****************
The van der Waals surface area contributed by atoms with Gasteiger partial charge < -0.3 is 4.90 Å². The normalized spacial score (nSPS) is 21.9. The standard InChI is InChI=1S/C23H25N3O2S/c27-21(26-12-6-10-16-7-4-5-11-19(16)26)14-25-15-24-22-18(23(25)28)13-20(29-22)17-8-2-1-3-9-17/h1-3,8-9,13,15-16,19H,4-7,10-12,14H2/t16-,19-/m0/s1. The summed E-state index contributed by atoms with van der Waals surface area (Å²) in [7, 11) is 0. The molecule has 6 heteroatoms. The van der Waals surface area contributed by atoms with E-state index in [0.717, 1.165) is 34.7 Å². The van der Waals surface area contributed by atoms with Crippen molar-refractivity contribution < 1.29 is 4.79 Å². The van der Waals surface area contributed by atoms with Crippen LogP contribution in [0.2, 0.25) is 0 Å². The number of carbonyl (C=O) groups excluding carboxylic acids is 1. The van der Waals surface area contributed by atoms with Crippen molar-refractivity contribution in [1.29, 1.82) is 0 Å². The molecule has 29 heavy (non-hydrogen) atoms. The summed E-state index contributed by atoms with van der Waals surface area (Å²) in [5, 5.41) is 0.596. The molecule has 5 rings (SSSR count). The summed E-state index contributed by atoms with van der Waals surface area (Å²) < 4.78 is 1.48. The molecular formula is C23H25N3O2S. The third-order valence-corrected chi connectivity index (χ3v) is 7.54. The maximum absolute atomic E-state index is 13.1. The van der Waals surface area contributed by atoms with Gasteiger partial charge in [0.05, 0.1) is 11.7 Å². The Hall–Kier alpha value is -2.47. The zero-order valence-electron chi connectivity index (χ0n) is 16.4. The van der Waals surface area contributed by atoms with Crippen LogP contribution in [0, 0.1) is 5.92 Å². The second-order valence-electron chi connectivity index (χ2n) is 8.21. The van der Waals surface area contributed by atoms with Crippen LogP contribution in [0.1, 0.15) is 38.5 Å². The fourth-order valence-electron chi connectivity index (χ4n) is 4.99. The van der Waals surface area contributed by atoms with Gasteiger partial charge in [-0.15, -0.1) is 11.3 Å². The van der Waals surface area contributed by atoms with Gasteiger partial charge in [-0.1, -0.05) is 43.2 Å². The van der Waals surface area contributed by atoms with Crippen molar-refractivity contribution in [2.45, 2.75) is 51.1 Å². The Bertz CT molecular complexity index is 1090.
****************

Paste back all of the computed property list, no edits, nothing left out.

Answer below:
The van der Waals surface area contributed by atoms with Gasteiger partial charge < -0.3 is 4.90 Å². The normalized spacial score (nSPS) is 21.9. The standard InChI is InChI=1S/C23H25N3O2S/c27-21(26-12-6-10-16-7-4-5-11-19(16)26)14-25-15-24-22-18(23(25)28)13-20(29-22)17-8-2-1-3-9-17/h1-3,8-9,13,15-16,19H,4-7,10-12,14H2/t16-,19-/m0/s1. The summed E-state index contributed by atoms with van der Waals surface area (Å²) in [7, 11) is 0. The molecule has 6 heteroatoms. The van der Waals surface area contributed by atoms with E-state index in [0.717, 1.165) is 34.7 Å². The van der Waals surface area contributed by atoms with Crippen molar-refractivity contribution < 1.29 is 4.79 Å². The van der Waals surface area contributed by atoms with Crippen LogP contribution in [0.2, 0.25) is 0 Å². The number of carbonyl (C=O) groups excluding carboxylic acids is 1. The van der Waals surface area contributed by atoms with Crippen molar-refractivity contribution in [1.29, 1.82) is 0 Å². The molecule has 29 heavy (non-hydrogen) atoms. The summed E-state index contributed by atoms with van der Waals surface area (Å²) in [5, 5.41) is 0.596. The molecule has 5 rings (SSSR count). The summed E-state index contributed by atoms with van der Waals surface area (Å²) < 4.78 is 1.48. The molecular formula is C23H25N3O2S. The third-order valence-corrected chi connectivity index (χ3v) is 7.54. The maximum absolute atomic E-state index is 13.1. The van der Waals surface area contributed by atoms with Gasteiger partial charge in [0.05, 0.1) is 11.7 Å². The Hall–Kier alpha value is -2.47. The zero-order valence-electron chi connectivity index (χ0n) is 16.4. The van der Waals surface area contributed by atoms with Crippen LogP contribution in [0, 0.1) is 5.92 Å². The second-order valence-electron chi connectivity index (χ2n) is 8.21. The van der Waals surface area contributed by atoms with Crippen LogP contribution in [0.1, 0.15) is 38.5 Å². The fourth-order valence-electron chi connectivity index (χ4n) is 4.99. The van der Waals surface area contributed by atoms with Gasteiger partial charge in [-0.15, -0.1) is 11.3 Å². The van der Waals surface area contributed by atoms with Gasteiger partial charge in [-0.1, -0.05) is 43.2 Å². The van der Waals surface area contributed by atoms with Crippen molar-refractivity contribution in [2.45, 2.75) is 51.1 Å². The Bertz CT molecular complexity index is 1090.